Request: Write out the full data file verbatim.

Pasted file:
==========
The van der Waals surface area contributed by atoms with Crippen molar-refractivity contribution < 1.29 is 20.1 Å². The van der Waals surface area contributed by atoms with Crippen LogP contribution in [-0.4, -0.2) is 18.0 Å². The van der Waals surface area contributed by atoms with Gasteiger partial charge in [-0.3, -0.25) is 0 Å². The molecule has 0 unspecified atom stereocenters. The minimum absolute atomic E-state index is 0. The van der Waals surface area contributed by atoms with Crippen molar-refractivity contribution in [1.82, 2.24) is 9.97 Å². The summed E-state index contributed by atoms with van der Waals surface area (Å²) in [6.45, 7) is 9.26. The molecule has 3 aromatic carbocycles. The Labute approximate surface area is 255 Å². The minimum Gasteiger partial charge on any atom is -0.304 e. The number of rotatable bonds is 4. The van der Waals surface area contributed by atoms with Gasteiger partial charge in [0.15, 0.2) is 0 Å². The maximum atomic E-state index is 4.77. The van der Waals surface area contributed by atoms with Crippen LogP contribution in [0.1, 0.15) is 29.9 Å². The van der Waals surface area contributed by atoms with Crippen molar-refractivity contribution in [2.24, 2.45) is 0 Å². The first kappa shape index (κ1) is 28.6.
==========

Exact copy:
The van der Waals surface area contributed by atoms with Crippen molar-refractivity contribution < 1.29 is 20.1 Å². The van der Waals surface area contributed by atoms with Crippen LogP contribution in [-0.4, -0.2) is 18.0 Å². The van der Waals surface area contributed by atoms with Gasteiger partial charge in [-0.3, -0.25) is 0 Å². The molecule has 0 unspecified atom stereocenters. The minimum absolute atomic E-state index is 0. The van der Waals surface area contributed by atoms with Crippen molar-refractivity contribution in [1.82, 2.24) is 9.97 Å². The summed E-state index contributed by atoms with van der Waals surface area (Å²) in [6.45, 7) is 9.26. The molecule has 3 aromatic carbocycles. The Labute approximate surface area is 255 Å². The minimum Gasteiger partial charge on any atom is -0.304 e. The number of rotatable bonds is 4. The van der Waals surface area contributed by atoms with Gasteiger partial charge in [0.15, 0.2) is 0 Å². The maximum atomic E-state index is 4.77. The van der Waals surface area contributed by atoms with Crippen LogP contribution in [0.1, 0.15) is 29.9 Å². The van der Waals surface area contributed by atoms with Crippen molar-refractivity contribution in [2.24, 2.45) is 0 Å². The first kappa shape index (κ1) is 28.6.